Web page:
Pantothenate kinase-associated neurodegeneration (PKAN) is a rare neurodegenerative disease characterized by abnormal accumulation of iron in distinct brain areas. It has an estimated worldwide incidence of 2 affected individuals in 1 million which is even lower among the African population (Brezavar and Bonnen 2019). However, in the heterogenous group of neurodegenerative disorders with brain iron accumulation (NBIA), it is considered to be the most common (Hayflick et al. 2003;Hartig et al. 2006). PKAN is a genetically inheritable disease following an autosomal recessive pattern with causative mutations in the pantothenate kinase 2 (PANK2) gene. Pantothenate kinases control the biosynthesis of the coenzyme A (Zhou et al. 2001).
Clinically, PKAN shows a wide range of signs and symptoms including motor manifestations, e.g., dystonia, parkinsonism, dysarthria, dysphagia and spasticity, psychiatric and cognitive impairment as well as oculomotor disturbances (Lee et al. 2016). According to age of onset and disease progression, PKAN is classified into typical and atypical types. Atypical PKAN is characterized by later onset and slower progression (Hartig et al. 2006). Genetic determinants of PKAN, however, are not well characterized. Additionally, the current knowledge about PKAN is mainly built on individual case reports and case series (Marshall et al. 2019). The disease progression, severity of symptoms and even correlation between specific mutations and the disease phenotype is highly variable (Tomic et al., 2015).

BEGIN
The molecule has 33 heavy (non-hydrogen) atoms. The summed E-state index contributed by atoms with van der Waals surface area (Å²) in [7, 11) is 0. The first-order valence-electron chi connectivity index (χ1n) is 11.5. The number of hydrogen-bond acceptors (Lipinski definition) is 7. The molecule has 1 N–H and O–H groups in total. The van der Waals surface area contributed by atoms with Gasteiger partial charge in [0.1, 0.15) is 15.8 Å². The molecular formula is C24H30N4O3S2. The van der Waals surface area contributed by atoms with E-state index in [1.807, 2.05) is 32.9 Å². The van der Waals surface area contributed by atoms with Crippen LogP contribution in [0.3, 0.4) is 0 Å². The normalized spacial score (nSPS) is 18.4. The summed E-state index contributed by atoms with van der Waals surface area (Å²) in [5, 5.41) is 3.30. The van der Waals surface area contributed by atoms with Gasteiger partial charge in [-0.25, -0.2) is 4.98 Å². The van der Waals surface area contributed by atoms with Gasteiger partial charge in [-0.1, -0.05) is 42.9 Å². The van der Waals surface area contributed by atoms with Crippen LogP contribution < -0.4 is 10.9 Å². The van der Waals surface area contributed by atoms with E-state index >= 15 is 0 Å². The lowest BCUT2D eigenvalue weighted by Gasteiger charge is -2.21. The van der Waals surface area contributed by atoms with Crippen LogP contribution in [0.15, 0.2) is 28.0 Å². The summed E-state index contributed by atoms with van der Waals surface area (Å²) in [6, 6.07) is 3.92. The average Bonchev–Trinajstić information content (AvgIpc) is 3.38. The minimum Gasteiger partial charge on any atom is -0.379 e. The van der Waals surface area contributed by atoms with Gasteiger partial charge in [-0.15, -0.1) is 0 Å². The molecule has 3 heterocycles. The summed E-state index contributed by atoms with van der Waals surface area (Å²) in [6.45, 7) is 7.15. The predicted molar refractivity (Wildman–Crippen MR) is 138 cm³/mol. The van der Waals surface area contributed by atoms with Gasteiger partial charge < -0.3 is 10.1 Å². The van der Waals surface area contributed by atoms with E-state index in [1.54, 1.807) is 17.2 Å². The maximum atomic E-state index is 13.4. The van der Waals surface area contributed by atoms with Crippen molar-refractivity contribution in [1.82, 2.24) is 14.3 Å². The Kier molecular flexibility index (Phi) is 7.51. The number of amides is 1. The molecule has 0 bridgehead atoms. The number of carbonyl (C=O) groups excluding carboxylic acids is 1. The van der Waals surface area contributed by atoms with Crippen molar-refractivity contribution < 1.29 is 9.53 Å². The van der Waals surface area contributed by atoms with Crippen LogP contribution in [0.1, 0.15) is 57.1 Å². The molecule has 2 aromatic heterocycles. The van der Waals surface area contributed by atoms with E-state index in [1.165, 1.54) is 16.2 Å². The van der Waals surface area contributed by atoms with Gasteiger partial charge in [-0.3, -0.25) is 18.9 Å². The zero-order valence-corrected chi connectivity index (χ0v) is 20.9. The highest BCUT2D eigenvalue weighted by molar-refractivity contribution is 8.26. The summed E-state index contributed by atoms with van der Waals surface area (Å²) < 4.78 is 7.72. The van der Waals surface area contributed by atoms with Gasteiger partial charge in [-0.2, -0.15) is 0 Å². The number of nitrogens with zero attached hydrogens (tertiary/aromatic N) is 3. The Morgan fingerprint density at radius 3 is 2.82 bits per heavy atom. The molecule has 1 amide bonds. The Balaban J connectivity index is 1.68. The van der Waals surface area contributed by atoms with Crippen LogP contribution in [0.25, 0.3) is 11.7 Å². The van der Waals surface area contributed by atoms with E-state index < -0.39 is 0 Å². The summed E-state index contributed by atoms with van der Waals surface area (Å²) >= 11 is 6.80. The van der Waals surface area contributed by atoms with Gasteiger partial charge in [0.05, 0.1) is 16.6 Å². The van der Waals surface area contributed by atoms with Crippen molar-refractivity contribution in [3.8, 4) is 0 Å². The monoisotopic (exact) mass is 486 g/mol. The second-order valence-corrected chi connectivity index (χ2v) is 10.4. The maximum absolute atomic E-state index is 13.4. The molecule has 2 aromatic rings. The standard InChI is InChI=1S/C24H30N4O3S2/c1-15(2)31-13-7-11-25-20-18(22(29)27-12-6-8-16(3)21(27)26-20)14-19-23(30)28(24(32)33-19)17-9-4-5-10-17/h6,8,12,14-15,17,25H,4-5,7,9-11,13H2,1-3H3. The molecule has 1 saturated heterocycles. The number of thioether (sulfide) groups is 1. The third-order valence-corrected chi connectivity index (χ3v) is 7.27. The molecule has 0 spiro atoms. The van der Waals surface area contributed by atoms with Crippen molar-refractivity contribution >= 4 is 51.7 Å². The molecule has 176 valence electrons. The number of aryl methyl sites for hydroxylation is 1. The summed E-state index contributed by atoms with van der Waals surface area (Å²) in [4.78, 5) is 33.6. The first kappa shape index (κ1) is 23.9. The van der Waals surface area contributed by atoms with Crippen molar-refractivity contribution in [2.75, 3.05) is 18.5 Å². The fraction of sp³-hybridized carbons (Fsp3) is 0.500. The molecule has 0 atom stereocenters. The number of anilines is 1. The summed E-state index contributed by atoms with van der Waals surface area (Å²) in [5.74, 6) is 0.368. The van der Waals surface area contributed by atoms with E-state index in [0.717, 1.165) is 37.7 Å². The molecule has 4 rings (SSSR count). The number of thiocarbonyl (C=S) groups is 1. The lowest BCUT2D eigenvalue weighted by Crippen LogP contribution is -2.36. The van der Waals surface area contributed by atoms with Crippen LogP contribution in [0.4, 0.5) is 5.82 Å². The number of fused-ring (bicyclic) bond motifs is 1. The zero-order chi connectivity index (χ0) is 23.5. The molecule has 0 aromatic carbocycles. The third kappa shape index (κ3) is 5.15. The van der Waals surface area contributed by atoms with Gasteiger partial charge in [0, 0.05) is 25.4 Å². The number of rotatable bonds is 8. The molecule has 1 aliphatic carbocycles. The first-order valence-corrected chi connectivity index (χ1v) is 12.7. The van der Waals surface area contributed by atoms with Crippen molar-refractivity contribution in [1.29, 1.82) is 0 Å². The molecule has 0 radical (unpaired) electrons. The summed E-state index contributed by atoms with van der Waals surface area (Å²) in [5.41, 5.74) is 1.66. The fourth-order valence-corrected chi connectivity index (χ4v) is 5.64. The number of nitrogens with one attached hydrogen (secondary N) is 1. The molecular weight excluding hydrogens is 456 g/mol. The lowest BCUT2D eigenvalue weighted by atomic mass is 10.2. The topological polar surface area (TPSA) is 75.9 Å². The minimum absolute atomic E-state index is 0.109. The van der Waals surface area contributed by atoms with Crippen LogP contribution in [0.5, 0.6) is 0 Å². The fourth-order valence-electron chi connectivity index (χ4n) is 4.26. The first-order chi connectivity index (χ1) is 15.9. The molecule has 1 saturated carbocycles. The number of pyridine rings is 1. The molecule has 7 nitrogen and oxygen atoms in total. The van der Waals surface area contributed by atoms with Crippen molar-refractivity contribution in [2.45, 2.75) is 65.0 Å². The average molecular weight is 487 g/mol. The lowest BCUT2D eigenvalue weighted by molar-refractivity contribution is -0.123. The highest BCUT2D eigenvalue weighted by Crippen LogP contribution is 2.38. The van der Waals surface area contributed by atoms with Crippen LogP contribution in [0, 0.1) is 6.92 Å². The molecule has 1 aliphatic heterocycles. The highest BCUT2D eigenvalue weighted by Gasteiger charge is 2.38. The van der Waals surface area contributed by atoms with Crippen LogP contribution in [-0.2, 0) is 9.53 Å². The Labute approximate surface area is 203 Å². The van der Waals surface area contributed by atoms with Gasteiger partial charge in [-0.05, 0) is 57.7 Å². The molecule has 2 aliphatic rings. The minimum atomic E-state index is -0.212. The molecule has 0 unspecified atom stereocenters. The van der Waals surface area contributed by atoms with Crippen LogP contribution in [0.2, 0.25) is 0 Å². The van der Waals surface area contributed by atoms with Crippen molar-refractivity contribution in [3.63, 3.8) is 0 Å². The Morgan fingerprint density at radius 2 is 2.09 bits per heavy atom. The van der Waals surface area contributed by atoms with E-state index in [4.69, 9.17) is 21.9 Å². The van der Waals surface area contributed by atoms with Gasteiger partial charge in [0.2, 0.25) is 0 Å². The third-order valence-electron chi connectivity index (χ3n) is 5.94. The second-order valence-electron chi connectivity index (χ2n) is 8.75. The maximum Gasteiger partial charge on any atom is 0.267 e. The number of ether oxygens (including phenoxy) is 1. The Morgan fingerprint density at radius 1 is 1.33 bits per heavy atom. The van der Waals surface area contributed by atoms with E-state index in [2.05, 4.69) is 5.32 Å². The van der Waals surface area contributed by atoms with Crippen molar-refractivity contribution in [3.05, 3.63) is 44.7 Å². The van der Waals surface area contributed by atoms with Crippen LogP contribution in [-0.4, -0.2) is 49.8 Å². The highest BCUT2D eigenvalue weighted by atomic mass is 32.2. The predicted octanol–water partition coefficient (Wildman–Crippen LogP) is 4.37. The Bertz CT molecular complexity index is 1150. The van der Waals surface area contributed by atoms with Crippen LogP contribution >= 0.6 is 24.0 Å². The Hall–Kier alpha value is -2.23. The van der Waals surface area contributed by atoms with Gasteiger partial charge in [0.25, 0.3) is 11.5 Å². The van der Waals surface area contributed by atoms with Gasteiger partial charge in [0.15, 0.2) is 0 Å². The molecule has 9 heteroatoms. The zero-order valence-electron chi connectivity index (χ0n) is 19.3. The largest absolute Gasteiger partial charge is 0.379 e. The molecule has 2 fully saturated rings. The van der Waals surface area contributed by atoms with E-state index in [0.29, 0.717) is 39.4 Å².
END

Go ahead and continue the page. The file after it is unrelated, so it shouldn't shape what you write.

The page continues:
Neurogenetic studies about PKAN are scarce in North Africa. So far, only one case report described a female patient with PKAN in a consanguineous Moroccan family, identifying a causative homozygous deletion in PANK2 (Efthymiou et al., 2020). In the present study, we describe an Egyptian family with 4 affected members revealing slow progression of atypical PKAN. The patients had different ages of onset and showed variable clinical presentations (parkinsonism, dystonia), normal serum ferritin levels, absence of acanthocytes, the brain MRI characteristic eye-of-the-tiger sign, all caused by the same homozygous mutation in PANK2.